A1-Ring (1997–2003)[edit]

Further information: A1-Ring
Special events were commonly held before the Grand Prix.

In 1995 and 1996, the Österreichring was refurbished and brought up to date, which allowed the race to run again in 1997. Since the larger portion of the modernized track, which was renamed A1-Ring after a sponsor, is located on the municipal territory of Spielberg, Spielberg was now given as the site of the Grand Prix. The whole layout was redesigned by Hermann Tilke, and the track lost all of its long, sweeping corners, aside from the Texaco Bends (which were made shorter and slower) and the Hella-Licht chicane, Flatschach, Dr. Tiroch curve and the first half of the backstretch run up to where the Bosch-Kurve was were all taken out and replaced with a bypass that went directly to the second half of the fast, uphill backstretch. The 2002 event received negative publicity after Ferrari instructed Rubens Barrichello to cede his victory to Michael Schumacher. It was a mainstay on the calendar until hosting its final race in 2003.

Red Bull Ring (2014)[edit]

Further information: Red Bull Ring

In July 2013, it was reported that Red Bull had reached an agreement with Bernie Ecclestone to revive the Austrian Grand Prix after a ten-year absence from the calendar. The race, to be held at the Red Bull Ring (which is what the A1-Ring was re-named after being purchased by Red Bull, the track layout is still the same as before), was given a provisional date of July 2014.[1] And on December 6, the officially released calendar included the Austrian Grand Prix on it.[2]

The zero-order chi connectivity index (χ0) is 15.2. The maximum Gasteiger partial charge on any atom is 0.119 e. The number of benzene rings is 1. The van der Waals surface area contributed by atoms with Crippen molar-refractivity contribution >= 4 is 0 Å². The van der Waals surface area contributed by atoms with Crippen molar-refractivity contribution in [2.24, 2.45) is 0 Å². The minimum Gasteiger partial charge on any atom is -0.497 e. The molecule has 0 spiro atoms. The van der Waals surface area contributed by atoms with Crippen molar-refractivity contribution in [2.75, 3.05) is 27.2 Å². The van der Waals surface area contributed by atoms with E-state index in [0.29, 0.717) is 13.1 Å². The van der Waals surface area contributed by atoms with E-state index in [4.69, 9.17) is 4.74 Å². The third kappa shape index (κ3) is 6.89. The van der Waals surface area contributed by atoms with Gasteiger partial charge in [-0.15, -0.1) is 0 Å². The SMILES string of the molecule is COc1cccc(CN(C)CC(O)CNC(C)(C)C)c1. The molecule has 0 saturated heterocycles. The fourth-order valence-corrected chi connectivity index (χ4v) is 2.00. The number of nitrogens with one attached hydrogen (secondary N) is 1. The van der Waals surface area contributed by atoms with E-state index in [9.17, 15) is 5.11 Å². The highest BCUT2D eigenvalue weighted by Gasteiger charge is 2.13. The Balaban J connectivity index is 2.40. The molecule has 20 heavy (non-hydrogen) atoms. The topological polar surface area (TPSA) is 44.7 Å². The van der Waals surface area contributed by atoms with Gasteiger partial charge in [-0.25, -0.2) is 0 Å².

Records[edit]

Winners of the Austrian Grand Prix[edit]

Repeat winners[edit]

Drivers[edit]

Only includes World Championship events

Number of winsDriverYears
3France Alain Prost1983, 1985, 1986
2Sweden Ronnie Peterson1973, 1978
Australia Alan Jones1977, 1979
Finland Mika Häkkinen1998, 2000
Germany Michael Schumacher2002, 2003

Constructors[edit]

A pink background indicates an event which was not part of the Formula One World Championship.
Embolded teams are still competing in the Formula One championship

# WinsConstructorYears Won